My goal is to become a professional videographer. My parents are awesome in assisting me work toward that goal. They have helped me acquire sophisticated video equipment and my Dad and I just traveled to San Francisco to attend Maker Faire. My favorite YouTube sights are Smoth, SmpFilms, Onision and What the Buck. I like working with the people at PEATC – they’re fun and they are offering me the opportunity to develop a series of funny episodes with an important message.

In my spare time, I play with my lizards, build things, and hang out with my friends. My volunteer work includes helping at my local cable access station and working on the news at my elementary and middle schools. Of course, I film my family events!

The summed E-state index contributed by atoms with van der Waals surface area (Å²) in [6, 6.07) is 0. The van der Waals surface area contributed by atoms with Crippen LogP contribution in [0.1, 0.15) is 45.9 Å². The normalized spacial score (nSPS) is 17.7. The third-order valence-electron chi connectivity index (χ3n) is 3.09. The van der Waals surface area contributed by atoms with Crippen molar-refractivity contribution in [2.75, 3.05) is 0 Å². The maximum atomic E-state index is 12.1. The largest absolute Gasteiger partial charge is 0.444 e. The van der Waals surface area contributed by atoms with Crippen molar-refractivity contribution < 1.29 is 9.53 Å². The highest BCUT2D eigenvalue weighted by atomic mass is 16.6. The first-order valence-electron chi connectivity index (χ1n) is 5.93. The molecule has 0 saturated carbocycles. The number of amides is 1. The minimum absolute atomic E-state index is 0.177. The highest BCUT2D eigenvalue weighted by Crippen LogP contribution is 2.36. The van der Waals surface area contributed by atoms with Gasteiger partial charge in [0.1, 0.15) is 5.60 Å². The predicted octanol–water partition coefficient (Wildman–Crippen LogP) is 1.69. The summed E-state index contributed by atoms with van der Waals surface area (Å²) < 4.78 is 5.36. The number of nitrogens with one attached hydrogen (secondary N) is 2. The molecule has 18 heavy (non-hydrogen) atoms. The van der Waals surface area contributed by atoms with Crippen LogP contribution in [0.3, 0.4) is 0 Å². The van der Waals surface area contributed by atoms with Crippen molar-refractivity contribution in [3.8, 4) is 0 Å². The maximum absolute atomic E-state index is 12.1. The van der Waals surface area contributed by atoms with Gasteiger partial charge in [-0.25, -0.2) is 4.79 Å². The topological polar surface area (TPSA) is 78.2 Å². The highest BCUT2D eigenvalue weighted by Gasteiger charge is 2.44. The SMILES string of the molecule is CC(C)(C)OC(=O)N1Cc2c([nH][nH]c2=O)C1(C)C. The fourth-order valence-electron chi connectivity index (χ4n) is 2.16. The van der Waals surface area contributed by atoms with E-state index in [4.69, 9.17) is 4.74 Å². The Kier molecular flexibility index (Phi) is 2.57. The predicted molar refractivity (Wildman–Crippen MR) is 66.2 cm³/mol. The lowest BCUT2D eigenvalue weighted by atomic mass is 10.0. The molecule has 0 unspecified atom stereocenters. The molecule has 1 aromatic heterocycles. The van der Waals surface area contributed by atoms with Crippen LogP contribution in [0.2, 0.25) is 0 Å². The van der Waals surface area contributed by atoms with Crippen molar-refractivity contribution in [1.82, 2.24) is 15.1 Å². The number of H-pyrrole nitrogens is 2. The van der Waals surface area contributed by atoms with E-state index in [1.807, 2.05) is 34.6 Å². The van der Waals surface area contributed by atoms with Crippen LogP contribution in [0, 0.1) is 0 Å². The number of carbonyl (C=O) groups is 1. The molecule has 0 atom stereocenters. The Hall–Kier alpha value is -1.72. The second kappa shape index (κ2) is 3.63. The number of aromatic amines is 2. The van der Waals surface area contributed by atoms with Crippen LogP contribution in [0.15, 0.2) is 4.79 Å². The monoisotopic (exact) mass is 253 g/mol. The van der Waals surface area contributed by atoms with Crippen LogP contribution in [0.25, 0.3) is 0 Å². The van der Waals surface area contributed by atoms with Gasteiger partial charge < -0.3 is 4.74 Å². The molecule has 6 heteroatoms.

An impressive announcement from a young author! Joshua also was a LEAP award recipient. He writes that when he received his laptop from PEATC, he never could have guessed the journey he would embark on with it –

“I’m at the University of Virginia McIntire School of Commerce and very grateful to be here. And I have a favor to ask of PEATC. I just completed the Kindle version of my book which is a picture book that teaches students how to invest. Please help me get the word out. My goal is to sell 1000 books this winter. The link is:

And so we are pleased to spread the word on Joshua’s behalf.

Fanny and her daughter Karen
Fanny and her daughter Karen
I have a daughter who is 13 years old and has a cerebral palsy and autism. I looked to PEATC for help back in 1998. They taught me how to advocate and work with schools and how to fill out forms. People who work at PEATC look out for families. PEATC also helps people connect with other agencies, and write letters. They connected me with an educational advocate who comes with me to meetings and that helps me a lot. I, as a mom, am thankful for PEATC and to everyone who works there, especially Patricia and Rosala.